PostPosted: Tue Oct 09, 2012 1:57 pm 
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No. 9 wrote:
So . . do the Owners have themselves to blame? Yes. But . . . a key component to the analysis of whether a team is "overspending" involves a calculation of a player's salary to the total generated revenue. Simply looking at contractual dollars and cents is to assume that MLB is one "true" and "fair" market. That is an assumption which is fundamentally mistaken. Another part of the problem for lower revenue clubs involves the fact that MLB continues to play only minor lip service to the marked economic disparity between those at the top of revenue production and those at the bottom of revenue production.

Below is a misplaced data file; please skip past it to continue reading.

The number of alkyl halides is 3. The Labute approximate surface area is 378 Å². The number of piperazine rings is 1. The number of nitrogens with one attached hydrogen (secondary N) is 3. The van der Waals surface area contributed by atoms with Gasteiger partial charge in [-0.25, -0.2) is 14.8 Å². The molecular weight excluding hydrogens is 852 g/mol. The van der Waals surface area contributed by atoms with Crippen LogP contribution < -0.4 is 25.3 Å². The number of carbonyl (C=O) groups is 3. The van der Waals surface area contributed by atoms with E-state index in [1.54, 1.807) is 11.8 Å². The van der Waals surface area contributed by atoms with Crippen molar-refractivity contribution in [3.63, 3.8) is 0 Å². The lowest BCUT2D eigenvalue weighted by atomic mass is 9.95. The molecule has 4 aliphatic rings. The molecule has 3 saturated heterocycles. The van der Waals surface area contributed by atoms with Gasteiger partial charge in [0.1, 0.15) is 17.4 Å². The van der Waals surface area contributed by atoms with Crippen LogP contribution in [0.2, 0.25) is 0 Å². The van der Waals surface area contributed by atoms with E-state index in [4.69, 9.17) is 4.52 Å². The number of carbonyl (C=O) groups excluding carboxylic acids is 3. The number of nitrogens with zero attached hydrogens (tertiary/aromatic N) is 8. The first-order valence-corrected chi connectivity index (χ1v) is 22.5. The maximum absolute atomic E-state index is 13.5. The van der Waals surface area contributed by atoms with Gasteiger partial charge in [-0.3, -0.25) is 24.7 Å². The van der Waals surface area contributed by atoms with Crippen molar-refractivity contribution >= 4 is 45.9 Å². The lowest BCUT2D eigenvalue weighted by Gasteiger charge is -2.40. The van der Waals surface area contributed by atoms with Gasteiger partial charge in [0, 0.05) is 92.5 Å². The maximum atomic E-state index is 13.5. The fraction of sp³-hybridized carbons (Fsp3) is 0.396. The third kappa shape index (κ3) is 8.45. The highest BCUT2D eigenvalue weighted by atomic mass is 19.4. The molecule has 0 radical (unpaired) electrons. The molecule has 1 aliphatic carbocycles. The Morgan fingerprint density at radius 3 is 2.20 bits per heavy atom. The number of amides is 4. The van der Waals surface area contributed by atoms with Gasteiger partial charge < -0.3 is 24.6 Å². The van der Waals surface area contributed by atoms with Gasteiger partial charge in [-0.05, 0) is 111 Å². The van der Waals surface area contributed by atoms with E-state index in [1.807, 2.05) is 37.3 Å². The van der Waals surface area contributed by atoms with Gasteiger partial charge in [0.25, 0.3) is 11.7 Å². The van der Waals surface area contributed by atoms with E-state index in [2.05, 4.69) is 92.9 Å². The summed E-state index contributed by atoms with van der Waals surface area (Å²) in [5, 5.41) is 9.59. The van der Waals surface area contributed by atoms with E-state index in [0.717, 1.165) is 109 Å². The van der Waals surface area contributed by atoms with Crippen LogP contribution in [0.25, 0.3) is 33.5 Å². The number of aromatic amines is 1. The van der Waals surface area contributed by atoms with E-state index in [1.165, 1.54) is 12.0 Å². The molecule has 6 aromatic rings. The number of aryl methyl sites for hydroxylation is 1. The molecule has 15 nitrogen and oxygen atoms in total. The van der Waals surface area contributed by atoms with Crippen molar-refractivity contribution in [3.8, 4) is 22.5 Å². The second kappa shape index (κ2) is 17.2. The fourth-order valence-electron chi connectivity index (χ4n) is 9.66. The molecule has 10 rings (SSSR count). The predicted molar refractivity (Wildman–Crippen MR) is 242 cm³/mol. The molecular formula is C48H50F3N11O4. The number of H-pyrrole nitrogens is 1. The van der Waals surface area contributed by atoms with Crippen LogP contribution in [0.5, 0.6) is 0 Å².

All well said, #9, as usual.

However, perhaps the sentence(s) in bold are the most truthful and therefore key?

There are, in fact, two markets: 'true' market and 'fair' market.

'True' market is what a team can pay, relative to their wealth. 'Fair' market would be compared to all the teams in pursuit.

Therefore, 'fair' market would be closer to 'actual' value ('intrinsic value' or average) while 'true' would be 'instrumental value' (conditional/relative value).

Granted, that would still place 'fair' market values as 'greater authority' to 'true market' (and support claims of 'inflation' or 'overpaid'), but as everyone over 10 years old knows, life is not fair.

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 Post subject: Re: New MLB National TV Deal
PostPosted: Tue Oct 09, 2012 2:07 pm 
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bucco boy wrote:
Willton wrote:
bucco boy wrote: